Appleseed was born John Chapman on 26 September 1774 in Leominster, Massachusettes, to John and Elizabeth (Simonds) Chapman. He was actually an orchardist, planting nurseries in the states of Pennyslvania, Ohio, Indiana, and Illinois. He would leave these nurseries in the care of a neighbor who sold the trees to shares, and then Appleseed would return every year or two to tend the nursery. While he traveled and worked, he served as a missionary for The New Church (Swedenborgian). He never married, and he died at 70 years of age on 18 March 1845, having planted acres and acres of orchards in the mid-west.

Now, I love apples. I love the red, shiny gloss of the peel. I was fascinated, as a child, by the green of the Granny Smith Apples. And, of course, there are the varieties – Macintosh, Lady Pink, Red Delicious, Fuji, and on and on. Wikipedia reports there are over 7,500 cultivars worldwide, making the apple one of the most versatile fruits around.They are bred for various tastes and uses, including cooking – apple pie, applesauce, apple cobbler, apple pie tansy, etc., eating raw, and for the making of cider.

And evapplegrannysmithery one of those, before being made into a recipe, needs must be peeled.

Well, almost.

And I hate to peel.

I get too much of the apple with the peel. I never get close enough to the core. There always seems to be a large quantity needed even for a simple apple pie. And heaven forbid, if I don’t get the apple chunks into the batter fast enough and they begin to brown. Where are lemons when I need them?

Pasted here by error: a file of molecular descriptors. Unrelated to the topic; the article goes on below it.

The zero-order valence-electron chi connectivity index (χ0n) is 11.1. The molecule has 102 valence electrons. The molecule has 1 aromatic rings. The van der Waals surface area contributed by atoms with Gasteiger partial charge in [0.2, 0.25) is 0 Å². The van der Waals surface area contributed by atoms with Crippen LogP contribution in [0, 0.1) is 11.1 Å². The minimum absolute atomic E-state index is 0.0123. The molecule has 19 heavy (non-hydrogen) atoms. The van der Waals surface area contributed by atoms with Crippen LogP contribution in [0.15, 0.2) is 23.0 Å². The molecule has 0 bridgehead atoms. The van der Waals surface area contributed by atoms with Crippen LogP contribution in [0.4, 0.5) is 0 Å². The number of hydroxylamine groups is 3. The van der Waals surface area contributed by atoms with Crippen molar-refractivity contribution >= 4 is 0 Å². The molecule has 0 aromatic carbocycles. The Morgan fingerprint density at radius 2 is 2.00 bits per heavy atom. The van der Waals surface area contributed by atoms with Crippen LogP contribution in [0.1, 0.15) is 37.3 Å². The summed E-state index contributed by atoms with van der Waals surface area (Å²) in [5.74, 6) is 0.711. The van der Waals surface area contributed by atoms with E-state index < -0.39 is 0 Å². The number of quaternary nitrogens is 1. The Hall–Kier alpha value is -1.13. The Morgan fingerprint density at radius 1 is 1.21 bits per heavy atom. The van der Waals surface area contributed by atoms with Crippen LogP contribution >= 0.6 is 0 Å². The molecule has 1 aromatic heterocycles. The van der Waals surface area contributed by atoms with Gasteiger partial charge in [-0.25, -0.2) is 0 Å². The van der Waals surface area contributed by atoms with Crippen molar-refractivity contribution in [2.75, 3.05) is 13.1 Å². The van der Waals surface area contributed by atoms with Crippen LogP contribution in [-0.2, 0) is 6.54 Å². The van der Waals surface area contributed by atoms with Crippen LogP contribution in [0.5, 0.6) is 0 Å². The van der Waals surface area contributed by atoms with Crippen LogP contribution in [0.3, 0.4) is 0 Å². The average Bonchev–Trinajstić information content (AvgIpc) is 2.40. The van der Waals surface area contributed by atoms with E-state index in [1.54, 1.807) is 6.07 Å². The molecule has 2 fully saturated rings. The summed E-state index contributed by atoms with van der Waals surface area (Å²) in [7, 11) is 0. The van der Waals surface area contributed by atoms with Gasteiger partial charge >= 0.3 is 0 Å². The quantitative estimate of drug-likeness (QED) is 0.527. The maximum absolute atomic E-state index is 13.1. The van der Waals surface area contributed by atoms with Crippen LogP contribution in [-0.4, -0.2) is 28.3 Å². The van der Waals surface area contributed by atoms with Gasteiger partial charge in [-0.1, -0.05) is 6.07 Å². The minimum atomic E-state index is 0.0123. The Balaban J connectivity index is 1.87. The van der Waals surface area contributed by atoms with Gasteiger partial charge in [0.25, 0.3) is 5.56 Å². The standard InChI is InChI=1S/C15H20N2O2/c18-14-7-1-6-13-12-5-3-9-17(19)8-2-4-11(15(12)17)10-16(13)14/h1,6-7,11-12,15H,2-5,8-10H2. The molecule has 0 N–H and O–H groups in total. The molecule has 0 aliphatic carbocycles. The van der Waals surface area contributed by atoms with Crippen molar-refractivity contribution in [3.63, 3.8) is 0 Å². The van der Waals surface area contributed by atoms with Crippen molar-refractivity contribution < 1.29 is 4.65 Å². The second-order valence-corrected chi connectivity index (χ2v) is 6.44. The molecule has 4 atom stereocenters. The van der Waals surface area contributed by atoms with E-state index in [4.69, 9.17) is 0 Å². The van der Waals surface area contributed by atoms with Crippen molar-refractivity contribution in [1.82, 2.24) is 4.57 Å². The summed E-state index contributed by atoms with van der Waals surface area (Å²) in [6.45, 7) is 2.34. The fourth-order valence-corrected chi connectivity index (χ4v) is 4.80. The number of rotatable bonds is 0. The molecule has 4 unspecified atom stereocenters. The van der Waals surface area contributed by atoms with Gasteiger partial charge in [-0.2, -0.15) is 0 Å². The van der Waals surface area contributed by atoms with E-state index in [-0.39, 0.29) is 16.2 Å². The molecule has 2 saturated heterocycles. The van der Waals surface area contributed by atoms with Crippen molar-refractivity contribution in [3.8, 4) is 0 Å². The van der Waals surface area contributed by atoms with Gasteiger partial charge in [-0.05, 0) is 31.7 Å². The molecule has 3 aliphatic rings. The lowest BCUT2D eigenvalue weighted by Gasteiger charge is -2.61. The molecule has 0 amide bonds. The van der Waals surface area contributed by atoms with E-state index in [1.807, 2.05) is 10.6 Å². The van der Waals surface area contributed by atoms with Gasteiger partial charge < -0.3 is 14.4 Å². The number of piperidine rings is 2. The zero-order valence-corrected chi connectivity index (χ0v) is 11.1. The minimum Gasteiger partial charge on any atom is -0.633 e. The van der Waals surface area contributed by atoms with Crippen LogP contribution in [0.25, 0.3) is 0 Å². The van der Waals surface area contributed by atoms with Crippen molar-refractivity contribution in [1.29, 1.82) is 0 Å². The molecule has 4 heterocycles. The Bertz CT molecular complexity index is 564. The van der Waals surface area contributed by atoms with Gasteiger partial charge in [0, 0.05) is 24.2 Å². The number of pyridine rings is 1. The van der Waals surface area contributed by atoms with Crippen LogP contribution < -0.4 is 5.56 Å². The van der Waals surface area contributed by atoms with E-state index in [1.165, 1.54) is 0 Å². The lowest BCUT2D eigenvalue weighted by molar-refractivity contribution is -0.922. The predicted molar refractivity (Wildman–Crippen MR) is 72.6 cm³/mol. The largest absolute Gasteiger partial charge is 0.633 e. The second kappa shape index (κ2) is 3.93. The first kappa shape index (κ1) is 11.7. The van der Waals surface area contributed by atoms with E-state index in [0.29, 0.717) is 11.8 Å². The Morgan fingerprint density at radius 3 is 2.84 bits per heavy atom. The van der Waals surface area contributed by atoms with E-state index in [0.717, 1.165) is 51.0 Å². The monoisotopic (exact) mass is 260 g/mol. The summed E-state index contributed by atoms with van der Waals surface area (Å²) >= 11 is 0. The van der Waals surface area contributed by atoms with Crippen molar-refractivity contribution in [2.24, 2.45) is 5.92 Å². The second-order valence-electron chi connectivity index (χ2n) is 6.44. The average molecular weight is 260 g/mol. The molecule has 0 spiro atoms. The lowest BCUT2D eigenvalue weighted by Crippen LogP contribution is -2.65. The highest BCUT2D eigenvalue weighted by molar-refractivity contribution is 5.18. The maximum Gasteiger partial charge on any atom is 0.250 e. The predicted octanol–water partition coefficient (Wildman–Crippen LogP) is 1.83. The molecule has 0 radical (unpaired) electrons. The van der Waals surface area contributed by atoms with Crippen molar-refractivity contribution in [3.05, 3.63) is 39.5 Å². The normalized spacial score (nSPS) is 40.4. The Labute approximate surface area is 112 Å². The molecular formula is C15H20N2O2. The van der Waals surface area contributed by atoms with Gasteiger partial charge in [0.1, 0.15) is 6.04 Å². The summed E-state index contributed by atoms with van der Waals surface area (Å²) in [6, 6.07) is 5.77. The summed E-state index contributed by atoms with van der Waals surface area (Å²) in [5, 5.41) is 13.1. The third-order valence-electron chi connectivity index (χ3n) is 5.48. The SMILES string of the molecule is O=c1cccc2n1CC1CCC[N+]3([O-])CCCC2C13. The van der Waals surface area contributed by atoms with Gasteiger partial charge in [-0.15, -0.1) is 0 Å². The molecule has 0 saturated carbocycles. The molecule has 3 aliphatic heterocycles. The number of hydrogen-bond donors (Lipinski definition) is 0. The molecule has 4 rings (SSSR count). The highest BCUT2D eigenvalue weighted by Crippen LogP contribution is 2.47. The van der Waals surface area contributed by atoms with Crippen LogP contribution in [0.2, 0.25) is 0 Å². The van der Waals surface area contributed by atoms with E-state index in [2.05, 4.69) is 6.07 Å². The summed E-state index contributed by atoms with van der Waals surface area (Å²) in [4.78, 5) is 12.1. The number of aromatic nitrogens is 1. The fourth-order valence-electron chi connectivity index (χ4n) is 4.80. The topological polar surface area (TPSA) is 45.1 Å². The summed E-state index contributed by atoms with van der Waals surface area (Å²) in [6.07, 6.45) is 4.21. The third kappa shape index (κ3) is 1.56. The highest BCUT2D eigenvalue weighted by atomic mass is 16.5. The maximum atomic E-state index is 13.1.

That’s why the following Apple Cake Recipe is a favorite of mine. You do NOT have to peel the apples.

That’s right folks! You can cut up that apple around that core and dump those chunks into the batter.

And so, in honor of Johnny Appleseed Day, and the fact that I can have my apple fix without the pain of peels, I now share this recipe with you.

Enjoy – and Happy Johnny Appleseed Day in two days!

Delicious Apple Cake

Beat 2 cups sugar, 1 cup oil, and 2 eggs together well. 

Add 2 tsp vanilla, 1 tsp salt, 1 tsp soda, and 1 tsp nutmeg. 

Add 2 cups chopped Delicious apples, finely chopped, but NOT peeled. Beat well. 

Stir in 2 cups enriched all-purpose flour and 1 cup chopped black walnuts. 

Mix well. Pour into a greased and floured tube or Bundt pan or a loaf pan. 

Bake at 350 degrees for 60 to 70 minutes.


I did find two dates for Johnny Appleseed Day. The first was his birthday on 26 September. Another is this coming Saturday, March 11th.


Wikipedia, Apple,

Wikipedia, Johnny Appleseed,